One tool used often by those who seek to preserve this caste system, and keep others down is to deny others their family history and their experience. This is as old as the country. After all, treating slaves or indentured servants as fellow humans would break the image of superiority by those who dominate society. Slaves, in particular, had their roots stolen from them, in a methodical way. This was neither accidental or not wanted.
The Lords who came to the American colonies, especially in Virginia, wanted to recreate the life of the British countryside. In that, they also meant to recreate a rigid social structure where they were at the top of society. Hence the Clintons and the Carters were important, and well-connected families during the colonial and early national periods. And if those names sound familiar, they should. Their descendants have remained connected members of society, even if at least the Clintons had to claw their way back to the top.
The system of social control included a sense of superiority, and with the rise of chattel slavery, a whole class of people was put at the bottom, permanently. The experiences of slaves were not unlike the untouchables in India, who were condemned by custom and tradition, as well as ownership, to become invisible. Another group, indentured servant, was placed there on a temporary basis. In between were denizens, poor whites, who had some rights, but were still less than the wealthy aristocracy. This system remains to the present. Why poor whites feel superior to even well to do minorities. This is also one reason some poor Americans vote, when they do, against those who they consider being lower than them. This is entrenched, and within how society works, Whether it was towns closed from dusk to dawn for minorities, or preventing minorities from voting.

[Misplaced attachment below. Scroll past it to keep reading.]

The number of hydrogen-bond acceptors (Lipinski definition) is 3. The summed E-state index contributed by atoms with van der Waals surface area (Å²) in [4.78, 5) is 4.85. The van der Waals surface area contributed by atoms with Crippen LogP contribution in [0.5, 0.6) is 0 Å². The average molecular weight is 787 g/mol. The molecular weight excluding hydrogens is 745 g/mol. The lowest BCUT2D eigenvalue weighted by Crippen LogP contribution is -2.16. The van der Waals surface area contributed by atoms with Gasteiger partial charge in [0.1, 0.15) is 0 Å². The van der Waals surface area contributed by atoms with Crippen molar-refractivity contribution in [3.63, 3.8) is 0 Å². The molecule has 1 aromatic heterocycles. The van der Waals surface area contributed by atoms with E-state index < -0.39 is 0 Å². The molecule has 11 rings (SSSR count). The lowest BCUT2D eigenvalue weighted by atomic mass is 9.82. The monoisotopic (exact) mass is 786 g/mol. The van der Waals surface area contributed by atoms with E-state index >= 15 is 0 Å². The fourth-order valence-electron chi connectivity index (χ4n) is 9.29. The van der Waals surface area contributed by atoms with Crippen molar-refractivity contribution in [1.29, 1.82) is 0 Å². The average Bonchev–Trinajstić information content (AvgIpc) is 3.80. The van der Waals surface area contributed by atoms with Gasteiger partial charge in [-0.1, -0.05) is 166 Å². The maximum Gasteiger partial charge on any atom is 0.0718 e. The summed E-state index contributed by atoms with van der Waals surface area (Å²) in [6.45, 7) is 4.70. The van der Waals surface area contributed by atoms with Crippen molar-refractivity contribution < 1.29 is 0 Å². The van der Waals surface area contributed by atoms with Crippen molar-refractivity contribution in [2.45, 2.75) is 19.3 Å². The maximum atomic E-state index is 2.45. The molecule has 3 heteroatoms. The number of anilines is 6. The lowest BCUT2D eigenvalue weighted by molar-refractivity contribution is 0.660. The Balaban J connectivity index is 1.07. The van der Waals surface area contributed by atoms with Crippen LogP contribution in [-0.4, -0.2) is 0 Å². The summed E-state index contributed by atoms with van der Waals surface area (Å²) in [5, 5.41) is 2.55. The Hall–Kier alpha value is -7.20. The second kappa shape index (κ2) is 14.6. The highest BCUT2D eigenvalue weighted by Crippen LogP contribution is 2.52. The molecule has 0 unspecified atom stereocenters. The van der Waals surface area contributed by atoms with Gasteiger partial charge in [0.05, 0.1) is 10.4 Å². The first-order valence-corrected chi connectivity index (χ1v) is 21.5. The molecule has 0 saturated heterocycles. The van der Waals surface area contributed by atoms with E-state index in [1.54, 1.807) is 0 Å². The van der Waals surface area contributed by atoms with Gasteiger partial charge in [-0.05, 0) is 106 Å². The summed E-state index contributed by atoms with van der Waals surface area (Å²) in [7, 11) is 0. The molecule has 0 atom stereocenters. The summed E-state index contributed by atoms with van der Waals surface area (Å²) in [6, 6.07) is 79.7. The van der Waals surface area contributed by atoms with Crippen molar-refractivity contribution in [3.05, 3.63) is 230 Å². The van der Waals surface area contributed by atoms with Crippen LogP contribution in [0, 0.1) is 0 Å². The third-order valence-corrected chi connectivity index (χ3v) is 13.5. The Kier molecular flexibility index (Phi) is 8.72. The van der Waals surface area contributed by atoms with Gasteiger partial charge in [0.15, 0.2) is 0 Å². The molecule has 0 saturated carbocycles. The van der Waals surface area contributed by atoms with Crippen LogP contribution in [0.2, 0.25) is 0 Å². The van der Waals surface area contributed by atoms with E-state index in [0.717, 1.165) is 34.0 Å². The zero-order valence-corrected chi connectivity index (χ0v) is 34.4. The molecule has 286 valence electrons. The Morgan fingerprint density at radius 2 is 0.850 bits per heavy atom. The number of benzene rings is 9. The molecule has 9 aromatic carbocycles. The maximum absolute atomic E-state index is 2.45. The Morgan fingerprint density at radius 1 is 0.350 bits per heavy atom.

Under the surface, this remains. This is why medical care, to the present, is racialized. We may not have black wards, and we did at one time, but African-Americans have worse health outcomes than whites, and their care is not as good. This applies to other minorities as well.
What we have is a system that is pervasive and total. Those who are at the top of this caste system are free not to notice. It is in fact, it is advantageous if they don’t notice. Groups that have recently gone up in the system, and transformed into white, have absorbed many of the values of that system. It has become a good thing for them. Ergo, they at times engage in these same attitudes that kept them subsumed in earlier generations.
So what is the modern form of this system: